Prince William weathers the rain as Belfast gives him a warm welcome
Duke of Cambridge in one-day visit as he opens mental health charity
Prince William was greeted by cheering crowds and a sea of Union flags as he swept into Belfast city centre yesterday to officially open the headquarters of mental health charity and social enterprise Inspire.
The second-in-line to the throne met with service users, counsellors and ambassadors from the organisation's programmes during the first leg of his whistle-stop one-day visit to the province.
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The prince was given an insight into the success of three schemes - Change Your Mind, which tackles stigma in schools; Mindfit, which addresses mental health in sport; and a creativity programme for young people.
Inspire's CEO Peter McBride revealed that the royal visitor had hailed his charity's work as "inspirational", and said that William's example could prove "life-changing" for those suffering mental health issues.
"One of the biggest problems that people with mental health issues face is stigma," he said.
"Stigma is based to some extent on ignorance, but it's also about people not talking about it or feeling ashamed of their illness.
"So when you have someone like Prince William coming along and talking openly and encouraging people to talk about it, then it's a way of giving permission for us to talk about our mental health.
"I think that anybody who has experienced suffering is a lot more humble when it comes to dealing with the suffering of others, and there's no doubt that with the experiences that he has had in his life he has experienced terrible loss and significant suffering.
"I think that he is dealing with that in a very dignified but a very compassionate way.
"I think that he genuinely cares, and is genuinely interested in using whatever influence he can exercise to promote these issues so that other people suffer less.
"If you're suffering, if you're unhappy, if you're not coping then it's OK to talk to people about that, and if adults who we respect and who society respects tell us that, then that can be life-changing."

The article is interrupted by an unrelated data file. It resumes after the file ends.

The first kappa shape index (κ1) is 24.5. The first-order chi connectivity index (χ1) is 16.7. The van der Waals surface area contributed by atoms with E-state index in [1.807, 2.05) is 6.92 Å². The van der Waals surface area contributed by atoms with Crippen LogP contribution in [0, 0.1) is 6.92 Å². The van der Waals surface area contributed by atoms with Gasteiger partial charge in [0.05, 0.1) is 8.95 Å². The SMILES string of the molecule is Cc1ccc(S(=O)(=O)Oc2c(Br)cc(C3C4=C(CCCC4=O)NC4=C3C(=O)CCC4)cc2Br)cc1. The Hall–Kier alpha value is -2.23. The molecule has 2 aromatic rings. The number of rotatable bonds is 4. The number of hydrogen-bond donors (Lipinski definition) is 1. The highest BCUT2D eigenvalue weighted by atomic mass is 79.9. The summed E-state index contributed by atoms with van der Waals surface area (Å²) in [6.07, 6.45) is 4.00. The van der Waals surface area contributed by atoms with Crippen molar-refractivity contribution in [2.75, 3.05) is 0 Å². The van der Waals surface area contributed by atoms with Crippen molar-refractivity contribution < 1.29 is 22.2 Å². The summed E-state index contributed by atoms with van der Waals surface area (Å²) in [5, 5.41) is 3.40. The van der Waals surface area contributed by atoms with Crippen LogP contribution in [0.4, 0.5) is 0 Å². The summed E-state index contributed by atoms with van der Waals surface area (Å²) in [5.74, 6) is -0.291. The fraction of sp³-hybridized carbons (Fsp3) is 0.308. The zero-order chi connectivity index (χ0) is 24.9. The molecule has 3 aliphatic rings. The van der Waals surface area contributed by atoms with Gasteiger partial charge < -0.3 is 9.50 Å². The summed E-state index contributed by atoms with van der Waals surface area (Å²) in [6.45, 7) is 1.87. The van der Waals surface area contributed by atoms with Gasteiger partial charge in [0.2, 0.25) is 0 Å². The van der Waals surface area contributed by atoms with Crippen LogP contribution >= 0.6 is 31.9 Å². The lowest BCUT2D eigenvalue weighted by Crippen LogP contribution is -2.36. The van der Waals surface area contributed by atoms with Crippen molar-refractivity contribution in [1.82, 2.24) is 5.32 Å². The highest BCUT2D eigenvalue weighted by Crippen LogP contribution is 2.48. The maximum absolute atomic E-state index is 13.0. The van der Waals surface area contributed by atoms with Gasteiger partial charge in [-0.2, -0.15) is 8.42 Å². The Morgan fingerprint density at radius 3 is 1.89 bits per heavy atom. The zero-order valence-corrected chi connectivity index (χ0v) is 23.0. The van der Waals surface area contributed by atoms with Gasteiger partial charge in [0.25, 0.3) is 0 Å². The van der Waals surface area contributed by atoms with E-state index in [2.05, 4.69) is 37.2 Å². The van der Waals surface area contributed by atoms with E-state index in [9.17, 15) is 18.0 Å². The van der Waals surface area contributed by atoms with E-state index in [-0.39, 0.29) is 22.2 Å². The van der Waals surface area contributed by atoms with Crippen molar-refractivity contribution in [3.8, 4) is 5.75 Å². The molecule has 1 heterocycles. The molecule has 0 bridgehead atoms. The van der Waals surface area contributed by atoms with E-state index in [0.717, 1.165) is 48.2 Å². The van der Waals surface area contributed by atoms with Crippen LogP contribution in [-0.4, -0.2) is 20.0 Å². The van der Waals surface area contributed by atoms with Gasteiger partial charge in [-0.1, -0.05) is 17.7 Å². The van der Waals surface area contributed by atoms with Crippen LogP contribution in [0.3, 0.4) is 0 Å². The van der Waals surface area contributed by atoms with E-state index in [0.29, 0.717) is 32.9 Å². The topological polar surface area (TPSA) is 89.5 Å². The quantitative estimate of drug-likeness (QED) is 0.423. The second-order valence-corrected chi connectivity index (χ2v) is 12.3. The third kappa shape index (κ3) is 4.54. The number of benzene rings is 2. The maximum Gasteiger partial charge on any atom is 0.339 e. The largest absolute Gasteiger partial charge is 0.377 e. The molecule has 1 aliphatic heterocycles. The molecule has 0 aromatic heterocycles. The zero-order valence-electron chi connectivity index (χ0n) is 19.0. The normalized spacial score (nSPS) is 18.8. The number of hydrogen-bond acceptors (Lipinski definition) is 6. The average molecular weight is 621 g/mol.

Former Manchester United and Northern Ireland player Pat McGibbon, whose Co Armagh-based Train 2B Smart football club works in partnership with Inspire, praised the fact that English FA president Prince William hadn't "put himself up on a pedestal" when talking to their young players.
"What people need to understand is that mental health can affect anybody, it moves across all socio-economic backgrounds, and somebody as high profile as this endorsing it, it obviously has to be very positive," said Mr McGibbon, whose brother Philip took his own life in 1993.
The IFA's Inspire ambassador, Linfield player Andy Waterworth, also praised William's "down-to-earth" approach and joked that he was "very welcome for a kickabout" at any time.
"Being a Chelsea supporter I was able to hit him with a joke about Aston Villa, and he said: 'Don't get me started," laughed Andy.
"There was a bit of banter. He's very welcome to come back.
"He's very welcome to the national football stadium at Windsor Park."
The prince also found time for a walkabout, hailing the spirit of locals who had waited for hours to catch a glimpse of him in the pouring rain.
"We told him that he had brought the sunshine," said Belfast woman Eileen Kelly.
"We also asked after his wife Kate, and whether she was feeling a bit better with her morning sickness, and he said she was well.
"I would like to see them come back together - he was amazing."
Royal watchers left disappointed that they were unable to meet the prince yesterday may not have to wait too long for his return, according to Lord Lieutenant of Belfast Fionnuala Jay-O'Boyle.
"I'm expecting him back in the not-too-distant future," she said. "But I can't reveal any details!"